Tuberous begonias don’t require pruning.  Some of the species and pendula type tuberhybrida should have the tips pinched out when they are a few inches tall to promote fuller growth. The tuberhybrida are not usually pinched.  Pinching these will force branching but reduce the flower size.   Most of the upright growing tuberous  require staking to keep the stems from breaking off at the tuber.  It is best to insert a stake when planting the tuber so you can place the stake next to the tuber.  If you wait to stake later, make sure you insert the stake or stakes for multiple stems, far enough away from the stem that you don't push it down through the tuber.  It is best to use the plastic stretch type tie since the stems are soft and can be damaged if wire ties are used.  For some very full growing tuberous varieties I cut down round tomato cages and put them into the pot when the plant is young.  As the plant grows up it will fill in and be supported by the cage so doesn't usually need ties.  If growing for a show however, you need to use proper stakes.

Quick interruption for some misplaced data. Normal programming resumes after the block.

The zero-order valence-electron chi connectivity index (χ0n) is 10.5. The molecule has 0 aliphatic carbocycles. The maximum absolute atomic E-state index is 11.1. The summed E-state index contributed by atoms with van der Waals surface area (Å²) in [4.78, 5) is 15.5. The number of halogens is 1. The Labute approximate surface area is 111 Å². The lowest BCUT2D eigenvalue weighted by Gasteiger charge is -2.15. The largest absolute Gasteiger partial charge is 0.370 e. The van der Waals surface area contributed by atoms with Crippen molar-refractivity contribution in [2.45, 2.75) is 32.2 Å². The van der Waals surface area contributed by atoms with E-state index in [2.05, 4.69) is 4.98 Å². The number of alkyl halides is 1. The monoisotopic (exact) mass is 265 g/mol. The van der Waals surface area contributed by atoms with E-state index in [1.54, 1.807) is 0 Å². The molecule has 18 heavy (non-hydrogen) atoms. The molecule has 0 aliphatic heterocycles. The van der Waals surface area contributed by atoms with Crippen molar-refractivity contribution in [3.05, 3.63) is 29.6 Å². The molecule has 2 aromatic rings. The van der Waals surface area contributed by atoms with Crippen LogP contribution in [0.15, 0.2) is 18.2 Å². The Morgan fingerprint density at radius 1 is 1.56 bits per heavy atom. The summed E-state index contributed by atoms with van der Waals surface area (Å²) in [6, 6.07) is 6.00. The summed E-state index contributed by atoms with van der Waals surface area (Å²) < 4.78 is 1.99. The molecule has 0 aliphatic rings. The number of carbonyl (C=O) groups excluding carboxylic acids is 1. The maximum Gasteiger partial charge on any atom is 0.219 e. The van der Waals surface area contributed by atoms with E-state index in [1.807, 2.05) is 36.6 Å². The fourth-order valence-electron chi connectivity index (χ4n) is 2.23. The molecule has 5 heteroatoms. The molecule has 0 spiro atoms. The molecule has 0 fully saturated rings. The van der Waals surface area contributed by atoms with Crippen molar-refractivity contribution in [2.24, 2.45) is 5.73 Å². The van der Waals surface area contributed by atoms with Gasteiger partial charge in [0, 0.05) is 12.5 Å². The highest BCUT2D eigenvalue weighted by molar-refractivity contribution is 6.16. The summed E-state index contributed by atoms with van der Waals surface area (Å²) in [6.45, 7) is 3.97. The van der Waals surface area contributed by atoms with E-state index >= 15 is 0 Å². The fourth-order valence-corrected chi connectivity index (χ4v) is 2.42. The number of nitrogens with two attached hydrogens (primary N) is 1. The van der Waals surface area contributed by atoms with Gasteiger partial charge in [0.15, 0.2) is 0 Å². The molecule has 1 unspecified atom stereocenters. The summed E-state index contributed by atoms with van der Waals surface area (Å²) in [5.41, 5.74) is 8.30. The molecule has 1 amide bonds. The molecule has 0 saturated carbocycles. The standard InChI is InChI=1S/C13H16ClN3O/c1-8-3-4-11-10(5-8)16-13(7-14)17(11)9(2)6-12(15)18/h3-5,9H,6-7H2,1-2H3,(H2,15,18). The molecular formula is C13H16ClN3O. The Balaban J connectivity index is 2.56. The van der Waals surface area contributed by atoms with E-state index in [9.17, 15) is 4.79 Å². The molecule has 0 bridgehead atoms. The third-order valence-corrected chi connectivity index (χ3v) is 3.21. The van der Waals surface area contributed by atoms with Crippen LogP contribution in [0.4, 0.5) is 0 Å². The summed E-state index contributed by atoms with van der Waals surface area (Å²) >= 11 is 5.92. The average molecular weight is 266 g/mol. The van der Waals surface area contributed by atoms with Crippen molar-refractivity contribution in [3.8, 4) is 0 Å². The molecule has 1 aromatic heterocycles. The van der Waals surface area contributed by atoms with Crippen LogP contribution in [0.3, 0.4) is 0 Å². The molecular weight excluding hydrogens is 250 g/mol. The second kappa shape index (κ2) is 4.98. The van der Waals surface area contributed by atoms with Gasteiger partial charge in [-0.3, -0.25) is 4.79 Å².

Watering and Fertilizing

   Tuberous begonias usually require more water than some other types but should be allowed to dry slightly before watering.  They will let you know if they are improperly watered by dropping flowers or wilting.  They should be fertilized weekly with quarter strength fertilizer all during their active growing period.  Stop fertilizing when plants shows signs of winding down or a month or so before you expect them to do dormant.  Double flowered tuberhybrida will put out single or undersized flowers if not fed properly.  Avoid getting water on leaves and flowers except for occasional necessary rinsing for grooming purposes.

Light and Heat
 
   Tuberous begonias require good light in order to grow or bloom properly.  Morning sun or filtered light all day is preferred.  They won’t grow in extremely hot or dry areas.  They grow best in coastal areas of California and northern climates.  They either won’t grow or won’t grow well in most areas of Florida and Texas where other types of begonias are commonly grown because they can't tolerate the high temperatures.